My colleague Nitin Pai started an interesting discussion on twitter this morning by asking the question: “Why does India have fewer science Nobels than Trinity College?”
Late as I was to the conversation on twitter, here is my long form answer to that question. To begin with, there can be no targeted efforts at winning Nobel prizes, nor is that end in itself a useful objective. Any pursuit of science honours and awards has to be placed within a broader pursuit of research excellence. This cannot be limited to individual research groups or institutions either. There are at least six areas that need attention for us to get anywhere near a Nobel.
First, the research talent pool is global, and it has been so for longer than in most other fields. The best talent needs to be recruited in order to get top-notch research done, and they have to be paid accordingly – but linked to outcomes. For example, Singaporean universities have done extremely well over the past decade or two in recruiting talent from across the world, often out-bidding other universities. While IITs and other Indian universities have slowly started wooing Indian researchers studying or working abroad, this needs to be extended to people of other nationalities as well. Recruitment is currently limited to entry-level assistant professor positions. Given our limited funds, more innovative ideas can also be explored – such as inviting established professors to open second laboratories in the country.
Second, much of cutting edge research is interdisciplinary or multidisciplinary. Many of the breakthroughs in Biology in the past 50 years have come from physicists and chemists working on biological problems with unique tools and perspectives at their disposal. Even if individual star researchers exist in some of our institutions, they cannot do much. Successful research institutions are those that bring many talented people together so that in collaboration, they can work wonders. This means that walls must be broken down between departments and institutes, intellectual silos must perforated before they can deliver.
Third, Nobel-winning research is made possible not just by brilliant professors, but by equally talented doctoral students and post-doctoral researchers. In almost all PhD research, there comes a time when the student knows more about his or her project than the professor. This won’t happen if the best talent decides to go abroad. Students can be encouraged to stay back in the country through improvements in many things including pay, benefits, mentoring, etc: but most critically through better career prospects. PhDs by many Indian institutions are thought of very poorly by the same institutions. The biggest disadvantage for an Indian researcher to get a tenure-track faculty position in a top US university is having an Indian PhD. This can change only when universities decide to invest in their doctoral students rather than look at them as cheap, bonded labour.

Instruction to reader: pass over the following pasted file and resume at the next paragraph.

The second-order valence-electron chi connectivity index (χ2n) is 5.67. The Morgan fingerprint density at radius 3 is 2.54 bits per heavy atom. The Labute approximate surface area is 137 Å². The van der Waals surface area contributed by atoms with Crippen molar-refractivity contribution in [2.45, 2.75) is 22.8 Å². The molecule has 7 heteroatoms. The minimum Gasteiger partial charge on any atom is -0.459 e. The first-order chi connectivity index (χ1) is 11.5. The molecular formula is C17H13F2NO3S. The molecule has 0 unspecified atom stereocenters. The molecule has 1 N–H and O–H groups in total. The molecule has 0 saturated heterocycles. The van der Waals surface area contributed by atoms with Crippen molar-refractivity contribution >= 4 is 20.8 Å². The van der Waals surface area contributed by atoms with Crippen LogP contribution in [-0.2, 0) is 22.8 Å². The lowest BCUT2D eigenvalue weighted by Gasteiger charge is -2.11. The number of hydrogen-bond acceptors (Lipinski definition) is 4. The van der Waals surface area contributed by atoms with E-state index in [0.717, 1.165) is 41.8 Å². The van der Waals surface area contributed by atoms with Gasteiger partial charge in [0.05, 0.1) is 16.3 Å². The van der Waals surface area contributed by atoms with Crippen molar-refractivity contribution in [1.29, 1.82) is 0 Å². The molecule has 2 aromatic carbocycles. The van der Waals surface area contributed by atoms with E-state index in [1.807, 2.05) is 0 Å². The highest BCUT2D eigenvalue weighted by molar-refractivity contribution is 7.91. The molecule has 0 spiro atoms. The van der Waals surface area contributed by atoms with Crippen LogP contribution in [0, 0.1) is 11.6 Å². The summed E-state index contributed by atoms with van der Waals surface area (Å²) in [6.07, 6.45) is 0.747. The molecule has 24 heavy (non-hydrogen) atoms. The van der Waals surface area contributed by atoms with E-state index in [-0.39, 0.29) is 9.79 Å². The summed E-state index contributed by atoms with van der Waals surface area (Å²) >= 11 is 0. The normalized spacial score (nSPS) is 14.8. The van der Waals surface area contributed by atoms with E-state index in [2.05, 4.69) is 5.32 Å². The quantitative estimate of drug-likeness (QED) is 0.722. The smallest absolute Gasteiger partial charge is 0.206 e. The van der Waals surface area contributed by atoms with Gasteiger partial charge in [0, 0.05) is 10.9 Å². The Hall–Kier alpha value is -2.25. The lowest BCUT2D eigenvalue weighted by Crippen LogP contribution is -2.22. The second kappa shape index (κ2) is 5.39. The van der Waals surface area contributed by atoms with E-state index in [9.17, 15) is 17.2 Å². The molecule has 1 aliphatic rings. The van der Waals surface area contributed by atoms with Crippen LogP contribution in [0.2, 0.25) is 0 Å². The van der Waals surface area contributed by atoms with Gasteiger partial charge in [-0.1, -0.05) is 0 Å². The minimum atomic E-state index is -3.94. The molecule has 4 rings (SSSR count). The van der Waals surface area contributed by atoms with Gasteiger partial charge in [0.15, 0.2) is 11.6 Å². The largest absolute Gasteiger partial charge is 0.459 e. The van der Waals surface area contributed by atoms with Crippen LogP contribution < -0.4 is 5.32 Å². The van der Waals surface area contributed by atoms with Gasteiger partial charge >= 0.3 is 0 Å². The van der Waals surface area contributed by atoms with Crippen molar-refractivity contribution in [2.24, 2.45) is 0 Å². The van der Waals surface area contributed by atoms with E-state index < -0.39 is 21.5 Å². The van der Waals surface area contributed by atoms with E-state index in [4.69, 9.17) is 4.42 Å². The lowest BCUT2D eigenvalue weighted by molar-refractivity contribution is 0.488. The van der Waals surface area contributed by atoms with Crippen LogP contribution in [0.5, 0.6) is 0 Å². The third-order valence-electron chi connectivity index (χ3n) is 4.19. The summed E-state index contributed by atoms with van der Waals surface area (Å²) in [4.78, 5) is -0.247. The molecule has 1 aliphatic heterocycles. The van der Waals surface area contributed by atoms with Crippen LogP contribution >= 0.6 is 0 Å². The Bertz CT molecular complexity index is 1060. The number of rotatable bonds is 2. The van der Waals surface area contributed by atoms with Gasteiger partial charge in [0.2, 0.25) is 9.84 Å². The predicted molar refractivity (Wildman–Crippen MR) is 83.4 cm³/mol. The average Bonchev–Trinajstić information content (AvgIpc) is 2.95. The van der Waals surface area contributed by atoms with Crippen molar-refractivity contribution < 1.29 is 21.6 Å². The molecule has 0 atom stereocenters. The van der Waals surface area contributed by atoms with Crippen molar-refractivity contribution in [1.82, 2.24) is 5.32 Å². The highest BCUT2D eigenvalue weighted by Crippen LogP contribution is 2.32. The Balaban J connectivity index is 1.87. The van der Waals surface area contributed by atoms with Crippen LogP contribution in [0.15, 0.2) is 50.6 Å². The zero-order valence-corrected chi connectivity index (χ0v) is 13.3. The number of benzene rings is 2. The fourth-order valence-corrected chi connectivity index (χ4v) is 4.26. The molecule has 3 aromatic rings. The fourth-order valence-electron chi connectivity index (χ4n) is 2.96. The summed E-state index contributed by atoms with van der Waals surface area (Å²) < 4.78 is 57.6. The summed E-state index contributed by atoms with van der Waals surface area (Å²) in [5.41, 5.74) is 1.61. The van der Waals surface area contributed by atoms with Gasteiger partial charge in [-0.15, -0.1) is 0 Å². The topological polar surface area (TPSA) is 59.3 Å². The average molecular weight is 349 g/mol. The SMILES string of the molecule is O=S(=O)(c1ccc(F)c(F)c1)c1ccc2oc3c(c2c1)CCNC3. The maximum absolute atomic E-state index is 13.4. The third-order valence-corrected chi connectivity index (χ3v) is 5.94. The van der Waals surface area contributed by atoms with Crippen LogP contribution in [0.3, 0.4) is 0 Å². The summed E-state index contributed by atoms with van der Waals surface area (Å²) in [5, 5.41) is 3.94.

Fourth, while India needs to spend a lot more on R&D, incentive and advancement structures in India require a serious re-think. Academic tenure is a late-19th century concept that was created to encourage freedom of independent opinion among academics, by giving them job security for life. The utility of tenure is quite limited in science/tech fields, and comes at the cost of removing many incentives for professors to perform after they have received their tenure. While the concept of tenure is still in place in the US and other countries, it has become weaker in practice. For example, if a synthetic chemistry professor cannot win competitive funding sources and his lab runs out of money in a US university, the professor is effectively out of a job even if he or she has tenure. This is far from the situation in India. Tenure is not a luxury that Indian academia can afford. Something new will have to be thought up – a system that better incentivises performance, while at the same time keeps research careers in India attractive enough.
Fifth, there is a dire need for administrative reform in Indian research institutions. Researchers in India cannot compete with their foreign counterparts if it takes a few months for them to purchase basic ingredients and consumables. As Shilpa Anand mentioned on twitter, procurement policies need to be greatly simplified and the role of tendering needs to be re-examined. Decentralisation is key.
Sixth, we need independent research boards that are in charge of granting funds. Currently, it is the Union Department of Science and Technology, Department of Atomic Energy and a motley collection of government departments that are in-charge of disbursing science funding. What we need instead are research boards which can disburse grants in as objective a manner as possible, with double-blind peer reviews and good processes to select the best research proposals. While the Government of India has set up a ‘Science and Engineering Research Board’ to serve a function similar to the American National Science Foundation, there are no signs so far of this board getting empowered with sufficient funds, autonomy and power to make any tangible difference.
And finally, individual laboratories are institutions too. They require the same kind of careful nurturing larger establishments do.
To India’s credit, there are a few islands of excellence in scientific research that have been created over the past two decades. (Which, for better or worse, have little relation with the far more numerous ‘Centres of Excellence’ that have been created.) But scientific research is far too important to be left only to the scientists. It’s time that the rest of us started introspecting as well.